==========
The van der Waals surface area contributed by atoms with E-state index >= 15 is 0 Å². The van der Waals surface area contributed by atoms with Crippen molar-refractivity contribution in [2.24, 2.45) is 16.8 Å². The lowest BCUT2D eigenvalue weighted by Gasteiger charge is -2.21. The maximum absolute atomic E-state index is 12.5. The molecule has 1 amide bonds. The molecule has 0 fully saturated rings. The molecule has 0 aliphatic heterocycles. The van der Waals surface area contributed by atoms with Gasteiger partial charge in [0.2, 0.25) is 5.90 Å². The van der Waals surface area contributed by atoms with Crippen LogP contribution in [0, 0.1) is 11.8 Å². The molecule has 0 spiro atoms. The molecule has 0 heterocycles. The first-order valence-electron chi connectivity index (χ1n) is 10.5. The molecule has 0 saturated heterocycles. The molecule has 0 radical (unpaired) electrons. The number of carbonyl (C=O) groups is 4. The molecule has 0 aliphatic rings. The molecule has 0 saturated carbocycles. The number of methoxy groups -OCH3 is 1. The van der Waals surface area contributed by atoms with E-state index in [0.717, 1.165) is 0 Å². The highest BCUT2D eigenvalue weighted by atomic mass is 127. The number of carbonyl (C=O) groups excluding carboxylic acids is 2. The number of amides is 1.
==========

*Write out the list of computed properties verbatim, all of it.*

The van der Waals surface area contributed by atoms with E-state index >= 15 is 0 Å². The van der Waals surface area contributed by atoms with Crippen molar-refractivity contribution in [2.24, 2.45) is 16.8 Å². The lowest BCUT2D eigenvalue weighted by Gasteiger charge is -2.21. The maximum absolute atomic E-state index is 12.5. The molecule has 1 amide bonds. The molecule has 0 fully saturated rings. The molecule has 0 aliphatic heterocycles. The van der Waals surface area contributed by atoms with Gasteiger partial charge in [0.2, 0.25) is 5.90 Å². The van der Waals surface area contributed by atoms with Crippen LogP contribution in [0, 0.1) is 11.8 Å². The molecule has 0 spiro atoms. The molecule has 0 heterocycles. The first-order valence-electron chi connectivity index (χ1n) is 10.5. The molecule has 0 saturated heterocycles. The molecule has 0 radical (unpaired) electrons. The number of carbonyl (C=O) groups is 4. The molecule has 0 aliphatic rings. The molecule has 0 saturated carbocycles. The number of methoxy groups -OCH3 is 1. The van der Waals surface area contributed by atoms with E-state index in [0.717, 1.165) is 0 Å². The highest BCUT2D eigenvalue weighted by atomic mass is 127. The number of carbonyl (C=O) groups excluding carboxylic acids is 2. The number of amides is 1.